The research review finds little evidence that the most widely prescribed class of antidepressants benefits pregnant women and growing evidence that they cause harm.
But one expert calls the findings "nonsense."
Investigators of the review concluded that selective serotonin reuptake inhibitor (SSRI) antidepressants should be prescribed "with great caution" during pregnancy.
“We have never before in human history chemically altered fetal development in the way that we have done with these drugs,” says researcher and ob-gyn Adam Urato, MD, of Boston’s Tufts Medical Center and the Metro West Medical Center. “This is a massive experiment and we don’t know what the outcome will be.”
Review Is 'Nonsense,' Doctor Says
But psychiatrist Kimberly Yonkers, MD, calls the reviewers’ conclusion that women who are pregnant and depressed do not benefit from SSRIs “nonsense.”
Yonkers is a professor of psychiatry and obstetrics and gynecology at Yale University, and she served on a 2009 joint panel of psychiatrists and obstetricians that established guidelines for the treatment of depression during pregnancy.
“For many women with severe major depression, treatment with an antidepressant is not optional, just like treatment with insulin is not optional for a woman with (type 1) diabetes,” she says. “To give these women the message that treatment is optional and that it doesn’t work anyway does us all a disservice.”
Millions of Pregnant Women Have Taken SSRIs
Since the introduction of Prozac in 1987, millions of pregnant women have taken SSRI antidepressants. They are the most prescribed drugs among people aged 18-44.
Women who have trouble getting pregnant and who are being treated for infertility may be especially vulnerable to depression, says review co-author Alice Domar, PhD, who is executive director of the Domar Center for Mind/Body Health at Beth Israel Deaconess Medical Center’s Boston IVF.
When she analyzed electronic data from the center, she found that around 1 in 10 infertility patients were taking an SSRI for depression.
Domar, who is a psychologist, says she has long suspected that antidepressant use is linked to lower pregnancy rates among women undergoing infertility treatments.
But she acknowledges that there is little research to show this because few of the studies of antidepressant use have involved infertile women.
SSRIs Linked to Worse Birth Outcomes?
Domar says there is mounting evidence linking SSRI use during pregnancy with poor birth outcomes, including miscarriage, early delivery, and a rare but potentially life-threatening condition known as persistent pulmonary hypertension.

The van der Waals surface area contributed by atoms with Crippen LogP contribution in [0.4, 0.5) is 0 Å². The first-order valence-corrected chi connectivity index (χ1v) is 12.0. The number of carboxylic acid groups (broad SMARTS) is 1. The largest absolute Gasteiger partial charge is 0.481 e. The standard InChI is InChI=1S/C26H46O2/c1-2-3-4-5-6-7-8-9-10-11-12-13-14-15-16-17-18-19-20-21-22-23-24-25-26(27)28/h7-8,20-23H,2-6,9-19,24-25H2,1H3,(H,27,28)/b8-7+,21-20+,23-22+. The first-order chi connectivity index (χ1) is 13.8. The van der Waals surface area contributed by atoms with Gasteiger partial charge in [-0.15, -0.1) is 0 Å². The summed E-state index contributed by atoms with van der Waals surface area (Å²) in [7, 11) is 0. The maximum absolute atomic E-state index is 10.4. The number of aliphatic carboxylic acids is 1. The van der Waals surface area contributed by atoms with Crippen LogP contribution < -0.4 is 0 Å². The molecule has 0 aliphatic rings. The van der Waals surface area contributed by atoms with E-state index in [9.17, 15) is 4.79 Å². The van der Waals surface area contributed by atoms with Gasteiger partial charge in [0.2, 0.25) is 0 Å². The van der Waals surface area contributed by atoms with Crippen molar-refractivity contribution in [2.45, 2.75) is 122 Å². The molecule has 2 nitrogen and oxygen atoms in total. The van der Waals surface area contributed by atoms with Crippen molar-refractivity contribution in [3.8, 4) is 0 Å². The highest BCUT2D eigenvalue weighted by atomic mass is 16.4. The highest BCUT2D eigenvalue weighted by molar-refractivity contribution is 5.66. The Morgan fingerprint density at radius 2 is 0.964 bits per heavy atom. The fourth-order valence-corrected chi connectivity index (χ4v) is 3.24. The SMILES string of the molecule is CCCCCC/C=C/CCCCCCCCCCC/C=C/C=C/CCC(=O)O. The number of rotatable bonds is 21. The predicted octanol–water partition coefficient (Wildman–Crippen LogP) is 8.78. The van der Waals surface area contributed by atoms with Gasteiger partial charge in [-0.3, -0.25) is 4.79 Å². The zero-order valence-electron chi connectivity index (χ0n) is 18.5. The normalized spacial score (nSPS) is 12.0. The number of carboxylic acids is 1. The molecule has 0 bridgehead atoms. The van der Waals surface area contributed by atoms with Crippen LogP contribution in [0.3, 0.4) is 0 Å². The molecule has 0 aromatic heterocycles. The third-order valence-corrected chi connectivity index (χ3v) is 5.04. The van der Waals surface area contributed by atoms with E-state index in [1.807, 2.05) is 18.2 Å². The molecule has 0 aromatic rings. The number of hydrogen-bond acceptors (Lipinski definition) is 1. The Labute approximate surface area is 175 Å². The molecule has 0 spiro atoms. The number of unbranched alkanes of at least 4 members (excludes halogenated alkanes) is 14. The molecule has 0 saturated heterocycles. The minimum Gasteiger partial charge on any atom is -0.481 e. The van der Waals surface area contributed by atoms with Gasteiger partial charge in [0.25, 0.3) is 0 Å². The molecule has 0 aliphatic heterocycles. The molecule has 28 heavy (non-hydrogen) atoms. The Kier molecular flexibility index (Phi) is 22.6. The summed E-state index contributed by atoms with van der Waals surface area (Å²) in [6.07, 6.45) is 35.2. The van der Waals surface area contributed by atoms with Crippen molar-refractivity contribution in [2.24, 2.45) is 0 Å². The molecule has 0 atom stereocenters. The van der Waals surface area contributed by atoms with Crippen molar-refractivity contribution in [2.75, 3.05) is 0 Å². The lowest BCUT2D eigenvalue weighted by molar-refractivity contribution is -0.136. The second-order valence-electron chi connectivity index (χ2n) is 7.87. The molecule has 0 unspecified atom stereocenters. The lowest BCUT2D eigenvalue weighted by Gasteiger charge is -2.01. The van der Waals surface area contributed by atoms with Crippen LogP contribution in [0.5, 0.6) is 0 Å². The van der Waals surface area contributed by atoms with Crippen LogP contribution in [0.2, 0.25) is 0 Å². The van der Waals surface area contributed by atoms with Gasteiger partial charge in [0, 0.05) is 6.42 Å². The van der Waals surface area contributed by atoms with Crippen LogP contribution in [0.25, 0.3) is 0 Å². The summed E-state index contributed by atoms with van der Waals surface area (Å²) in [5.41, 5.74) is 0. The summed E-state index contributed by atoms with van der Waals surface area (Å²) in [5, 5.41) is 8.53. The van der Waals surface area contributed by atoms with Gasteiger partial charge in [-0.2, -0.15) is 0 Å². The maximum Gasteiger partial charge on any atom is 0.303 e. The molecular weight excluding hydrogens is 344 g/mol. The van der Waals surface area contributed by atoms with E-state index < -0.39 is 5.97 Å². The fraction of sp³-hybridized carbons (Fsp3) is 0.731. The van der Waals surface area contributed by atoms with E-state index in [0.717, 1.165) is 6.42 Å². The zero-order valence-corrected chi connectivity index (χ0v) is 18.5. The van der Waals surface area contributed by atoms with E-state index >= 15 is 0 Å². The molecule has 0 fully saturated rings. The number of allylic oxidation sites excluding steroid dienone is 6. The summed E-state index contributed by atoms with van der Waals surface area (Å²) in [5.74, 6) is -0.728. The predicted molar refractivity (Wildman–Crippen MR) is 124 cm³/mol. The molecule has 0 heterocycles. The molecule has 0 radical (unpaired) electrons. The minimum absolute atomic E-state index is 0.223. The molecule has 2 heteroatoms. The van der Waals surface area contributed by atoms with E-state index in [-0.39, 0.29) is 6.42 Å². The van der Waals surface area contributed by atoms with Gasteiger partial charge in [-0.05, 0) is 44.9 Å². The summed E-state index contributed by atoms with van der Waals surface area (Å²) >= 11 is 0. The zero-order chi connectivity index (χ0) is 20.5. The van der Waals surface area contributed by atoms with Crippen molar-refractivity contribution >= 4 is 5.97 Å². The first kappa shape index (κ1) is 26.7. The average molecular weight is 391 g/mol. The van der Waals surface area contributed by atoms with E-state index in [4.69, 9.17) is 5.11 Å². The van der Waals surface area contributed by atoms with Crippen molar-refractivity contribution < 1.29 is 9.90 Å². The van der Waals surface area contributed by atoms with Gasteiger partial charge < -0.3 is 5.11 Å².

A study published last year also raised concerns that SSRI use during pregnancy may be associated with an increased risk for autism, but researcher Lisa A. Croen, PhD, says the findings are preliminary and more research is needed to confirm them.
“This was the first study to show this association, and it has to be replicated,” she says.
Domar agrees that for many women with major depression -- especially those who are suicidal -- treatment with SSRIs during pregnancy may be unavoidable.
“We don’t want every pregnant woman to stop taking her medication,” she says. “But for women with mild to moderate depression, there are very effective alternatives to these drugs.”
These alternatives include psychotherapy, especially cognitive behavioral therapy (CBT), a time-limited, goal-oriented type of talk therapy..
Yonkers says she uses CBT to treat women with mild-to-moderate depression who want to avoid taking antidepressants during pregnancy.
The 2009 joint panel report from the American Psychiatric Association and the American Congress of Obstetricians and Gynecologists concluded that many women can safely stop taking antidepressants during pregnancy, under the guidance of a doctor.
The exceptions include women with bipolar disorder, those who experience psychotic episodes, and those who are suicidal or have a history of suicide attempts.
The panel concluded that women with severe depression should not attempt to go off their antidepressants during pregnancy.
“We tried to drive home the point that this is not a one-size-fits-all disease,” Yonkers says. “My patients know their bodies and they know what they can contend with. What’s right for one woman may not be right for another.”